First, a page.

RCM in the New Healthcare: How Hospitals and Health Systems are Adapting to Change

Oct. 4, 2016
Impact Advisors’ revenue cycle management practice director discusses the biggest RCM challenges hospitals and health systems are facing today, and RCM’s changing role in the new healthcare.

Last month, to supplement the Healthcare Informatics 100 list of top earning health IT vendors, our editors further broke down the top revenue earners in seven product segments. For the Financial Information Systems category, Scott Pillittere, vice president of Naperville, Ill.-based healthcare consulting firm Impact Advisors, and director of the firm’s revenue cycle management (RCM) practice, gave his thoughts on how the segment has changed. “There has been a large push to implement new electronic health records (EHRs) over the last few years, in which ‘foundation’ solutions were implemented for the revenue cycle with most of the focus being on the clinical side of things. Given this, healthcare organizations were left with revenue cycle systems that would work, just not well,” Pillittere says.

Serving as an extension of that product segment breakdown, Pillittere, tasked at Impact Advisors for the last year with growing the practice and making the firm a major player in the revenue cycle consulting market—and before that holding a similar role at Stockamp & Associates (eventually bought by Huron Consulting Group) for 13 years—spoke further with Healthcare Informatics Managing Editor Rajiv Leventhal about the biggest revenue cycle challenges hospitals and health systems are facing today, RCM’s changing role in the new healthcare, and what organizations need to do to better their revenue cycle strategies. Below are excerpts of that interview.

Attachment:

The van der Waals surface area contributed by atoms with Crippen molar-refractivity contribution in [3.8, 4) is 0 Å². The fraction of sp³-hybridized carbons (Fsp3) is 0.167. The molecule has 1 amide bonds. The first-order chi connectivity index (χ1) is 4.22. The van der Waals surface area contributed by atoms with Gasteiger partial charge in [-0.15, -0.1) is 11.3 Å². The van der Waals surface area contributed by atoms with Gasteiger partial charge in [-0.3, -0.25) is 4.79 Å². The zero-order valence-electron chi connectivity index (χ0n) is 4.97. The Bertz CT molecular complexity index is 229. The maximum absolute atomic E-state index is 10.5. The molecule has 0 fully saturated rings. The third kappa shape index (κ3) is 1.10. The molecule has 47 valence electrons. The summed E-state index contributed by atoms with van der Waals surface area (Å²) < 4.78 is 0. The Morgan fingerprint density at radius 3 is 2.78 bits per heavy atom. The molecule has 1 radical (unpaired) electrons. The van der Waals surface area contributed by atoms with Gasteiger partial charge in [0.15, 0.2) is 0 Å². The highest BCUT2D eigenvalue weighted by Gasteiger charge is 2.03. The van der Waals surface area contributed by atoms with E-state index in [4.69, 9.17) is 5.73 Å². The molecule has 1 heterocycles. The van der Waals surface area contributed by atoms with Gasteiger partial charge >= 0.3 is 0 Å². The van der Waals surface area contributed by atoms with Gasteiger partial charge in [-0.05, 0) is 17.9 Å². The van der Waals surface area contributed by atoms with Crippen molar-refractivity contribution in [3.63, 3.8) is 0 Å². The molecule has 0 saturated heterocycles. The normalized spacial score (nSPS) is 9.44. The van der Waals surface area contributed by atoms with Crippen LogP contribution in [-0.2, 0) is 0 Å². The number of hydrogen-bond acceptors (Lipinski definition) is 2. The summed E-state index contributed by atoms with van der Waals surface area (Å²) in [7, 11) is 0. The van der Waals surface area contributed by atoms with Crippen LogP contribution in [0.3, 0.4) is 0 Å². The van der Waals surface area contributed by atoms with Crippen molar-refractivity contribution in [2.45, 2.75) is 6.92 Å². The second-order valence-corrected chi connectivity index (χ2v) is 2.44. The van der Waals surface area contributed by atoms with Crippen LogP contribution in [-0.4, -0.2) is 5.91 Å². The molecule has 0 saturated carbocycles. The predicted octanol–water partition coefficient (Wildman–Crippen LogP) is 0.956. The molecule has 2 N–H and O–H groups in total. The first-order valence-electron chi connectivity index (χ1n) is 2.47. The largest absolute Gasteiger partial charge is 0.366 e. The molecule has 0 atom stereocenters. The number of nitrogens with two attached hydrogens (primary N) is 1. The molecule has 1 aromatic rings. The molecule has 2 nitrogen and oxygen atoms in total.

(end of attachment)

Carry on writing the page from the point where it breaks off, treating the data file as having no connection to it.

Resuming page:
What are you working on now to help hospitals with revenue cycle?

What’s selling heavy for us now is that a lot of organizations have either [just] gone through a major EHR implementation or are actively going through one. Or, they are still feeling the pain from going through one five years ago. In all three of those settings, we are selling a team coming in to help transform that revenue cycle into a new environment. And that can mean several different things around optimizing what they put in place, and not just optimizing the system but everything around it. It goes back to the four core bubbles: people, process, technology, and culture change. You need to hit on those pieces to advance them in their financial performance.

When you say the “new” environment and RCM’s role in it, what are you specifically referring to?

Most of the conferences you go to now talk about value-based payment and what will happen in the future. I still find that there is very much a “back to the basics” need in the industry. The environment has changed, and people are not quite sure what to do in it, so they just want to get back to the basic blocking and tackling they were used to be able to manage the revenue cycle. There aren’t as many discussions around “what about value-based payment?” but more around not being able to bill and collect appropriately.

One client we have in Minnesota did create an ACO-focused organization to be an advanced player in it, but I don’t think it ever got fully ramped up. Good data analysis came out of it, but nothing stellar. And they were the only client of mine who even took a step towards something like that. Most of my clients don’t have the appropriate decision support systems or data to be able to provide them with what they need to strategically think about services and reimbursement.

What do organizations need to better transition and evolve?

They need two things: focus and data analytics. When you go live or if you have gone live on a new EHR or revenue cycle system, you generally have the standard report that comes out, but there are so many standard reports that you probably have not gone through and appropriately inventoried to understand what the new reports were going to be and how you were going to use them. Organizations that have been on Epic for four or five years are still trying to figure out “point one,” so they haven’t even advanced to “point two,” which is to prove the data analytical function of “we have a trend, let’s research the trend, understand it and solve it.” But you need the data to understand what’s happening, and they are not at the point yet since they are still scrambling to get what’s needed from upfront.